Orac's picks for the Top 10 best albums of 2005
Unfortunately, this year wasn't as good as last year as far as music goes. There was nothing as fantastic as the Arcade Fire's Funeral (which is still sitting in my car CD player even now, a year later), as coherent and angry as Green Day's American Idiot, or as satisfyingly, thumpingly loud and Zeppelinesque as Secret Machines. Nonetheless, this year, I've found almost as much that I've really liked. So, without further ado are my picks for the best albums of 2005, in no specific order:
- Worlds Apart (...And You Will Know Us By The Trail of Dead). Released early this year, Worlds Apart is full of exhilirating anthems that seem custom-made to fill stadiums, even before this band can fill a stadium. Yes, it uses a lot of classic rock tricks, but avoids classic rock cliches.
- Free the Bees (A Band of Bees). I have a soft spot for neopsychedelia, and that's why I like this rollicking romp through the 1960's. It sounds almost as if it could have come from the Summer of Love, but something about it makes it sound contemporary. With echos and influences of The Byrds, The Beatles, and the Small Faces, this is still not just an exercise in nostalgia. These guys borrow from their influences, but fuse them into a sound that's all their own.
- Some Cities (Doves). My initial impression of this album was that it was a comedown from their previous effort, The Last Broadcast, but repeated listenings revealed an evolution to a less highly produced sound that is more direct and more visceral, without sacrificing the shimmering layered sound that I came to love in 2002. Doves are one of my favorite bands.
- The Magic Numbers (The Magic Numbers). Straightforward, softer, harmony-driven, vaguely folky-sounding rock that's impossible to resist. This band, a combination of two brother-sister duos, has been compared to a fusion of the Mamas and the Papas and Flaming Lips. I'm not sure if I agree, but I like their sound.
- The Great Destroyer (Low). Full of slower songs that build to satisfying crescendoes, this represent's Low's most polished and melodic effort yet.
- A Bigger Bang (The Rolling Stones). Sometimes old warhorses still have life in them and can still surprise you. No, the Rolling Stones haven't suddenly gone rap. They still sound like the Stones. But they have released their best album in at least 24 years, as I described when I reviewed the album a couple of months ago.
- Takk (Sigur Rós). I definitely have a soft spot for post-rock, and the biggest, baddest post-rock band of all is Sigur Ros. With a singer with an otherworldly voice who sings songs in a made-up language over layers of synthesized goodness, Sigur Rós doesn't dissapoint. They even find room for horns this time around, which was a bit jarring at first but soon sounded natural.
- Get Behind Me Satan (The White Stripes). Sadly, Get Behind Me Satan was not as good as their last outing, Elephant, but, even so, no band last year did stripped-down garage rock as well as Jack and Meg White. Even though they've expanded the instruments in their armamentarium a little bit this time around, they still retain that simple, urgent sound.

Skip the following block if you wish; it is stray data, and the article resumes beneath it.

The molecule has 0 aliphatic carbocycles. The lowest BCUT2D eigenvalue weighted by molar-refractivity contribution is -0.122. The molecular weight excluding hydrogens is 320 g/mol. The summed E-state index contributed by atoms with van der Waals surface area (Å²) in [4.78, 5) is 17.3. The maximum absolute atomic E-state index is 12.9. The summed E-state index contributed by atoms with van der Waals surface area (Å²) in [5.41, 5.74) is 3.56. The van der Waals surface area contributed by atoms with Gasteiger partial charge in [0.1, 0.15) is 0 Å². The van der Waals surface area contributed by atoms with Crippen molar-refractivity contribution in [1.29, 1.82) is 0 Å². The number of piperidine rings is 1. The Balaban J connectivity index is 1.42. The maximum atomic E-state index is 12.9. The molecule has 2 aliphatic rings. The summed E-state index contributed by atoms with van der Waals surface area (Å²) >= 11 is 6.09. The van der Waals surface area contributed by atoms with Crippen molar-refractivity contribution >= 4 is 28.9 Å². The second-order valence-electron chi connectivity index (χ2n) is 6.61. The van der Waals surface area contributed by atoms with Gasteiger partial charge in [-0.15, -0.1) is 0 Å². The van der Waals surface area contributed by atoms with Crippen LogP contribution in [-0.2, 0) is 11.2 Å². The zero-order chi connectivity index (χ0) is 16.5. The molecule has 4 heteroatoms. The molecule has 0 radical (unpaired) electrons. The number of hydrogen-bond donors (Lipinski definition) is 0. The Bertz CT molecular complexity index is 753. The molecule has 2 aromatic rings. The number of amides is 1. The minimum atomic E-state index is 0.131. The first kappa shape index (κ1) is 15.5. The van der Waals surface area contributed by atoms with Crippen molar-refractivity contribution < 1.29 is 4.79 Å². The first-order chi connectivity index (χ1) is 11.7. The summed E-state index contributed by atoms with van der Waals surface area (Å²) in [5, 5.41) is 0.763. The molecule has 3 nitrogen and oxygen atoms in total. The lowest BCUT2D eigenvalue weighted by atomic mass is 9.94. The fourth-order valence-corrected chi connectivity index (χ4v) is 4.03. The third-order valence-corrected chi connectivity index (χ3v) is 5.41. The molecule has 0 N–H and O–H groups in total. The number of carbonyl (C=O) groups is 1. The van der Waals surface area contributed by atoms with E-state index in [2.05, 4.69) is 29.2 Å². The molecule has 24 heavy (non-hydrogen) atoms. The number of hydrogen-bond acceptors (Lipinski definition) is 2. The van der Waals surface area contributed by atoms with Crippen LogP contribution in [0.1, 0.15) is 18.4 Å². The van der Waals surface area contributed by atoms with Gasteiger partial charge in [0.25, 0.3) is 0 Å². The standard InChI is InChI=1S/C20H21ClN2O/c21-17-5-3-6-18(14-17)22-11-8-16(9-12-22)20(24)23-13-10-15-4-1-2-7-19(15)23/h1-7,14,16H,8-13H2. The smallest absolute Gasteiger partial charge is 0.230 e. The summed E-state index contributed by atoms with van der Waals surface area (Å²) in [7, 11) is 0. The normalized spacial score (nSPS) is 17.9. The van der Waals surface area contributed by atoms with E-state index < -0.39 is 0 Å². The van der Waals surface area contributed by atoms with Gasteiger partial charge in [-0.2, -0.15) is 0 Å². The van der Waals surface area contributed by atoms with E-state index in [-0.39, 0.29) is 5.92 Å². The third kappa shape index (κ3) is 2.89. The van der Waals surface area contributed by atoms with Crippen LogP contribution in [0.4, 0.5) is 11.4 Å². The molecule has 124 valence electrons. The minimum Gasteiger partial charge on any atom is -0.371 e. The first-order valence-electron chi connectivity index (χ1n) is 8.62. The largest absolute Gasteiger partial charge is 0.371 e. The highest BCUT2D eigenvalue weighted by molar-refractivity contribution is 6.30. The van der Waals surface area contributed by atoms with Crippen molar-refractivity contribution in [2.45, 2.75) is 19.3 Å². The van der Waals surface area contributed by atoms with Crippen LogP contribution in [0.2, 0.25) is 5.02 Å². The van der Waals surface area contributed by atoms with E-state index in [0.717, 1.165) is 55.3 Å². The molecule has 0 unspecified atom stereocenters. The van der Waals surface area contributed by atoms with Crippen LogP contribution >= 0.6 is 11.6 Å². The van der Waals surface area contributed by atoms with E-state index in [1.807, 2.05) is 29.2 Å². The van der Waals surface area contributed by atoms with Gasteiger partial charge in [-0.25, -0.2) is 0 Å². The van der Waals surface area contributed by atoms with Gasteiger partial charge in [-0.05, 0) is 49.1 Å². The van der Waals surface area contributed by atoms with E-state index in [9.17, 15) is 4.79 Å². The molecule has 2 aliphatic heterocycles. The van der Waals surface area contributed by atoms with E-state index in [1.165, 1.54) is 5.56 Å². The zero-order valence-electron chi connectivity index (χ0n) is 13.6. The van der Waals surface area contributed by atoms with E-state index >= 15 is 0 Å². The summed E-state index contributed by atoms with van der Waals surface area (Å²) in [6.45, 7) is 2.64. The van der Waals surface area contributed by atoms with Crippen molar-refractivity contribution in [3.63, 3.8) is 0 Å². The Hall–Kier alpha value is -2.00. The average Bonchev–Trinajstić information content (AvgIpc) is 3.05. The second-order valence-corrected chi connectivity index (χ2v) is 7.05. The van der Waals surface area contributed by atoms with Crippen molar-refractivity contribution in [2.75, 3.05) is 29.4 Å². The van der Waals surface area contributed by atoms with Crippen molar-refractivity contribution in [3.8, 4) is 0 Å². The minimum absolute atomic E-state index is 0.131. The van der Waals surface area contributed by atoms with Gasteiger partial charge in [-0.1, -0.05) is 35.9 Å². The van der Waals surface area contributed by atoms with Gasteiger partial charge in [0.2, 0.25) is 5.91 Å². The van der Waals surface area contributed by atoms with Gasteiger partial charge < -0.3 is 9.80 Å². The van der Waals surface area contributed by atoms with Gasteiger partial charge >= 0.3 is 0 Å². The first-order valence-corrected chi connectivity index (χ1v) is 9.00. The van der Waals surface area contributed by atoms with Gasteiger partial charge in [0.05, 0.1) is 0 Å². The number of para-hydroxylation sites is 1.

- Frances the Mute (The Mars Volta). What other form of rock do I have a weak spot for? Well, prog rock, for one, and The Mars Volta definitely does prog rock, their protestations otherwise notwithstanding. However, this isn't your father's prog rock, like Jethro Tull, Yes, or Emerson, Lake, & Palmer. Rather than grafting symphonic noodlings onto a more conventional rock core, the core of much of Mars Volta's prog rock is borderline speed metal in some places. Besides, any band that can do multi-movement suites of rock songs, some of which have Spanish lyrics can't be all bad. (Well, maybe they can be, but Mars Volta can't.)
- Employment (The Kaiser Chefs). Just straight ahead working class bar rock, and we all need some of that every now and then. (At least I do.)
Children of Nuggets: Original Artyfacts from the Second Psychedelic Era 1976-1995. I don't know how Rhino Records does it, but the producers of the Nuggets series just keep putting out fantastic collections of psychedelic garage rock. In the third release in their Nuggets series of compilations of psychelia and garage rock, Rhino has for the first time gone beyond the 1960's into bands from what is described as the "second psychedelic era," a period from 1976 to 1995. Compiling, as the liner notes say, "the good tracks from all those albums that have only one good track," this album covers garage, ska, surf rock, country punk, and the paisley underground. The song choices are outstanding (although with a little overlap with their recent Left of the Dial and No Thanks boxed sets). Nonetheless, this is the best collection of the year.
Well, that's about it. After the bounty of 2005, 2006 was a bit of a letdown, but still produced a lot of good music. Now that they've performed with Bowie, here's hoping Arcade Fire puts out a new release this year. Or, even better yet, now that Bowie has recovered from his angioplasty and been seen performing with Arcade Fire, maybe Bowie will finally put out a new album. (The last I read, in December he said he was working on some new songs in preparation for another "period of experimentation." If that's true, I can't wait.)